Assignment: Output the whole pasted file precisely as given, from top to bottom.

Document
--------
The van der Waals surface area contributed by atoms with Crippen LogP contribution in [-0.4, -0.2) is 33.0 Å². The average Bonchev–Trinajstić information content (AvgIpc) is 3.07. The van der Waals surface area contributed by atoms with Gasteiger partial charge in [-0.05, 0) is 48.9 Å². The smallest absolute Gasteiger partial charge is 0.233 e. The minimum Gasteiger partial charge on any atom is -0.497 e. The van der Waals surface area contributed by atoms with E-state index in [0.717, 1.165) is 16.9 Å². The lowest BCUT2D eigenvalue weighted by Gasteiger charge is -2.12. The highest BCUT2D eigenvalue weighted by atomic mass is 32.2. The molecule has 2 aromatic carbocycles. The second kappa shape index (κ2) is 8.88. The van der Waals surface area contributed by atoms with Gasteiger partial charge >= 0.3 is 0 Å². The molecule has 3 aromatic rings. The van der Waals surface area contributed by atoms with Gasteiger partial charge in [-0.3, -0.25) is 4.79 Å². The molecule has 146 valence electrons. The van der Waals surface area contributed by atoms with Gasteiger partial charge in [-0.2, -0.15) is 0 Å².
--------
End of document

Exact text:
The van der Waals surface area contributed by atoms with Crippen LogP contribution in [-0.4, -0.2) is 33.0 Å². The average Bonchev–Trinajstić information content (AvgIpc) is 3.07. The van der Waals surface area contributed by atoms with Gasteiger partial charge in [-0.05, 0) is 48.9 Å². The smallest absolute Gasteiger partial charge is 0.233 e. The minimum Gasteiger partial charge on any atom is -0.497 e. The van der Waals surface area contributed by atoms with E-state index in [0.717, 1.165) is 16.9 Å². The lowest BCUT2D eigenvalue weighted by Gasteiger charge is -2.12. The highest BCUT2D eigenvalue weighted by atomic mass is 32.2. The molecule has 2 aromatic carbocycles. The second kappa shape index (κ2) is 8.88. The van der Waals surface area contributed by atoms with Gasteiger partial charge >= 0.3 is 0 Å². The molecule has 3 aromatic rings. The van der Waals surface area contributed by atoms with Gasteiger partial charge in [-0.3, -0.25) is 4.79 Å². The molecule has 146 valence electrons. The van der Waals surface area contributed by atoms with Gasteiger partial charge in [-0.2, -0.15) is 0 Å².